The richness of language in the Harry Potter series offers more nuance and complexity that can be fully explored here. Given this richness, it would be possible to go on for pages and pages of analysis of the language of the original texts and the language of the many available translations. While J.K. Rowling certainly should not be criticized for creating a text that makes translation such a tricky undertaking (she couldn’t have possibly anticipated the series exploding into an international phenomenon, and the process of translation is always fraught with tensions), it is important to consider how non-English speaking readers engage with these texts. Does the use of language in the novels exclude those who do not speak English from participating fully and meaningfully in the Potterverse community? How do readers and fans around the world circumvent these linguistic barriers to foster connections with each other and relate to the series? It would be interesting, perhaps, to put Harry Potter fan fiction written in other languages in conversation with both the original texts and the translated versions in order to begin exploring some of these questions. One could even go so far as to look at how the films were adapted (subtitled or dubbed) into other languages to compare the differences between written and cinematic translation. These questions hold particular weight given that the Harry Potter Universe is one that is dynamic and expanding – a process in which its original creator is deeply involved. As the franchise continually moves, guided by J.K. Rowling, into previously uncharted territory, whether through the addition of new narratives (in the case of the play Harry Potter and the Cursed Child or the Fantastic Beasts movies) or through the amendment of existing ones (Rowling’s assertion that the character Dumbledore is gay, for example), it maintains its tenacious hold on a huge international fan base. From the Wizarding World of Harry Potter theme parks to the ever-growing body of fan fiction to Harry Potter video games and merchandise, Harry Potter has effectively become more than just a brand or fictional series; it has evolved into communities, organizations, and even social movements that span the globe. Considering how language has impacted this process opens up the possibility of gaining a stronger understanding of how a series of children’s novels has been able to capture and keep the attention of the world for over two decades and counting.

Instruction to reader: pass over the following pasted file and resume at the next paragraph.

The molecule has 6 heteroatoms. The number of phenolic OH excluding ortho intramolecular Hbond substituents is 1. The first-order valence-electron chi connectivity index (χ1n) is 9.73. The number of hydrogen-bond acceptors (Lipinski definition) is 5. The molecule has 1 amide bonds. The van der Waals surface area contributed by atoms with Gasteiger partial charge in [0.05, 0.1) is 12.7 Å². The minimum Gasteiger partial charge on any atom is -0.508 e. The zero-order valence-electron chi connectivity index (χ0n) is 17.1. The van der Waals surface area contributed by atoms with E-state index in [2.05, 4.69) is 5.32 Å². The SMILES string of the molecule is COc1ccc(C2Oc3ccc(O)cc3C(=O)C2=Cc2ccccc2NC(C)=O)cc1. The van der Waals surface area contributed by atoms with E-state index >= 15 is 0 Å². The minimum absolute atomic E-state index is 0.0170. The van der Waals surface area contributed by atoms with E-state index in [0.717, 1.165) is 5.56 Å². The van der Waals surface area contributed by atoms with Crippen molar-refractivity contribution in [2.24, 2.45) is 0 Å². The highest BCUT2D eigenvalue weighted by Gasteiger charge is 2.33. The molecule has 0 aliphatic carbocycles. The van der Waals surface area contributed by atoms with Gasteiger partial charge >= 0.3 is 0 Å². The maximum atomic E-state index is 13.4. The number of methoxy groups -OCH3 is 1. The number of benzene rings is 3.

- “500 Million Harry Potter Books Sold Worldwide,” Pottermore, February 1, 2018, www.pottermore.com/news/500-million-harry-potter-books-have-now-been-sold-worldwide
- Wafa Dukmak, “The Treatment of Cultural Items in the Translation of Children’s Literature: the Case of Harry Potter in Arabic,” British Library EThOS, University of Leeds, January 20, 2012, 136. http://etheses.whiterose.ac.uk/6761/.
- Gina Barton, “Harry Potter and the Translator’s Nightmare,” Vox, June 26 2017, www.vox.com/culture/2016/10/18/13316332/harry-potter-translations.
- This translation is particularly clever, as not only is it able to keep the name Tom, but “Jedusor” is a variation on “jeu du sort” which can mean “game of the curse” or “game of destiny,” either of which is fitting
- Gina Barton, “Harry Potter and the Translator’s Nightmare.”
- J.K. Rowling, هاري بوتر وحجرة الأسرار., translated by Raja Abdullah (Giza, Egypt: Nahdet Misr, 2008), 269.
- Sylvia A. Pamboukian, “Taboo: Names and Naming in the Harry Potter Series.” Topic: The Washington & Jefferson College Review, vol. 57, Winter 2011, 52.
- Dukmak, “The Treatment of Cultural Items in the Translation of Children’s Literature,” 108.
- Alta Language Services, 2018.
- Dukmak, “The Treatment of Cultural Items in the Translation of Children’s Literature,” 115.